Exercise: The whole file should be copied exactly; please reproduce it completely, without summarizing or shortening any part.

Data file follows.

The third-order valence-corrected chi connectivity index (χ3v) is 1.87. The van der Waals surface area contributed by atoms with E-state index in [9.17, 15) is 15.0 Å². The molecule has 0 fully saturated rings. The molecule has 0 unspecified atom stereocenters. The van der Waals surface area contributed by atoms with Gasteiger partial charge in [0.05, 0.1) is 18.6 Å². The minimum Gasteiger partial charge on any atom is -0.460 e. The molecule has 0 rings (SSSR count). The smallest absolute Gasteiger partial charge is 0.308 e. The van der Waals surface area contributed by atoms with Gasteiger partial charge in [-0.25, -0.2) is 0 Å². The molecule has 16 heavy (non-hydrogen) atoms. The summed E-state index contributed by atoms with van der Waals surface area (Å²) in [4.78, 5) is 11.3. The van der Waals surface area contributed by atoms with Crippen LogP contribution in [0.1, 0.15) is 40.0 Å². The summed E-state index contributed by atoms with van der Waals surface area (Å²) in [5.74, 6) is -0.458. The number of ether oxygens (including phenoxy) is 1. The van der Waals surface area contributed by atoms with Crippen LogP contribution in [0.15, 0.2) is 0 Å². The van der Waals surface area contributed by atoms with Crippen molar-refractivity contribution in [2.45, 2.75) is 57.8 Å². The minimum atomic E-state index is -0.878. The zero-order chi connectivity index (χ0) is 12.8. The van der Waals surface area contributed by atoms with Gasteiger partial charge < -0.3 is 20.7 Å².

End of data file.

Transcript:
The third-order valence-corrected chi connectivity index (χ3v) is 1.87. The van der Waals surface area contributed by atoms with E-state index in [9.17, 15) is 15.0 Å². The molecule has 0 fully saturated rings. The molecule has 0 unspecified atom stereocenters. The van der Waals surface area contributed by atoms with Gasteiger partial charge in [0.05, 0.1) is 18.6 Å². The minimum Gasteiger partial charge on any atom is -0.460 e. The molecule has 0 rings (SSSR count). The smallest absolute Gasteiger partial charge is 0.308 e. The van der Waals surface area contributed by atoms with Gasteiger partial charge in [-0.25, -0.2) is 0 Å². The molecule has 16 heavy (non-hydrogen) atoms. The summed E-state index contributed by atoms with van der Waals surface area (Å²) in [4.78, 5) is 11.3. The van der Waals surface area contributed by atoms with Crippen LogP contribution in [0.1, 0.15) is 40.0 Å². The summed E-state index contributed by atoms with van der Waals surface area (Å²) in [5.74, 6) is -0.458. The number of ether oxygens (including phenoxy) is 1. The van der Waals surface area contributed by atoms with Crippen LogP contribution in [0.15, 0.2) is 0 Å². The van der Waals surface area contributed by atoms with Crippen molar-refractivity contribution in [2.45, 2.75) is 57.8 Å². The minimum atomic E-state index is -0.878. The zero-order chi connectivity index (χ0) is 12.8. The van der Waals surface area contributed by atoms with Gasteiger partial charge < -0.3 is 20.7 Å².